A cheap and simple toy with lots of mathematics. Can you interpret the images that are produced? Can you predict the pattern that will be produced using different wheels?

Looking at the picture of this Jomista Mat, can you decribe what you see? Why not try and make one yourself?

Imagine you are suspending a cube from one vertex (corner) and allowing it to hang freely. Now imagine you are lowering it into water until it is exactly half submerged. What shape does the surface. . . .

What shape is the overlap when you slide one of these shapes half way across another? Can you picture it in your head? Use the interactivity to check your visualisation.

Use the interactivity to listen to the bells ringing a pattern. Now it's your turn! Play one of the bells yourself. How do you know when it is your turn to ring?

Here is a solitaire type environment for you to experiment with. Which targets can you reach?

How can you make an angle of 60 degrees by folding a sheet of paper twice?

Use the interactivity to play two of the bells in a pattern. How do you know when it is your turn to ring, and how do you know which bell to ring?

You have 27 small cubes, 3 each of nine colours. Use the small cubes to make a 3 by 3 by 3 cube so that each face of the bigger cube contains one of every colour.

Generate three random numbers to determine the side lengths of a triangle. What triangles can you draw?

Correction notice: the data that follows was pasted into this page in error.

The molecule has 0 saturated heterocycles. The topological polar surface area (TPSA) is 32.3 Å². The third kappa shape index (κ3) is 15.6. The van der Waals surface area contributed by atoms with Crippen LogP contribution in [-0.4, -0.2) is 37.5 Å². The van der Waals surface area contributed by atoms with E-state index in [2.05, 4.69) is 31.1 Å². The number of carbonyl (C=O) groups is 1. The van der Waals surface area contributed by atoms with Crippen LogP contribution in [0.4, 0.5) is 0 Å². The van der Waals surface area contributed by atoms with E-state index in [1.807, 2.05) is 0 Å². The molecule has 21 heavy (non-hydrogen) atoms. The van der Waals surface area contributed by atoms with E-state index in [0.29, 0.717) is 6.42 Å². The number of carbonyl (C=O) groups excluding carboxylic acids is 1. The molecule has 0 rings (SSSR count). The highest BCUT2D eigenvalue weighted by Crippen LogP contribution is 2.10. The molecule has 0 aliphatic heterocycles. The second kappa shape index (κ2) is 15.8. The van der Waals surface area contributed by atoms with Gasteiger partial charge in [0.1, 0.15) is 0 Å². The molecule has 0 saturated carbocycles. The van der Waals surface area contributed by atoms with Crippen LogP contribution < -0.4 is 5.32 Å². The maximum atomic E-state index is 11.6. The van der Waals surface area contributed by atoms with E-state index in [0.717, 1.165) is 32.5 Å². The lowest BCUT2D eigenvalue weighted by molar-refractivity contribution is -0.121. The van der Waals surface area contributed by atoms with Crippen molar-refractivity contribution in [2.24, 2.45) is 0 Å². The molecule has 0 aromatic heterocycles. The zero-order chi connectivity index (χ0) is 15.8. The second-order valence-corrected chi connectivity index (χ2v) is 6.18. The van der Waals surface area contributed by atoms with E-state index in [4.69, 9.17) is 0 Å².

This article introduces the idea of generic proof for younger children and illustrates how one example can offer a proof of a general result through unpacking its underlying structure.

What happens to the perimeter of triangle ABC as the two smaller circles change size and roll around inside the bigger circle?

What happens to the area of a square if you double the length of the sides? Try the same thing with rectangles, diamonds and other shapes. How do the four smaller ones fit into the larger one?

ABCDEFGH is a 3 by 3 by 3 cube. Point P is 1/3 along AB (that is AP : PB = 1 : 2), point Q is 1/3 along GH and point R is 1/3 along ED. What is the area of the triangle PQR?

What is the shape of wrapping paper that you would need to completely wrap this model?

The triangle ABC is equilateral. The arc AB has centre C, the arc BC has centre A and the arc CA has centre B. Explain how and why this shape can roll along between two parallel tracks.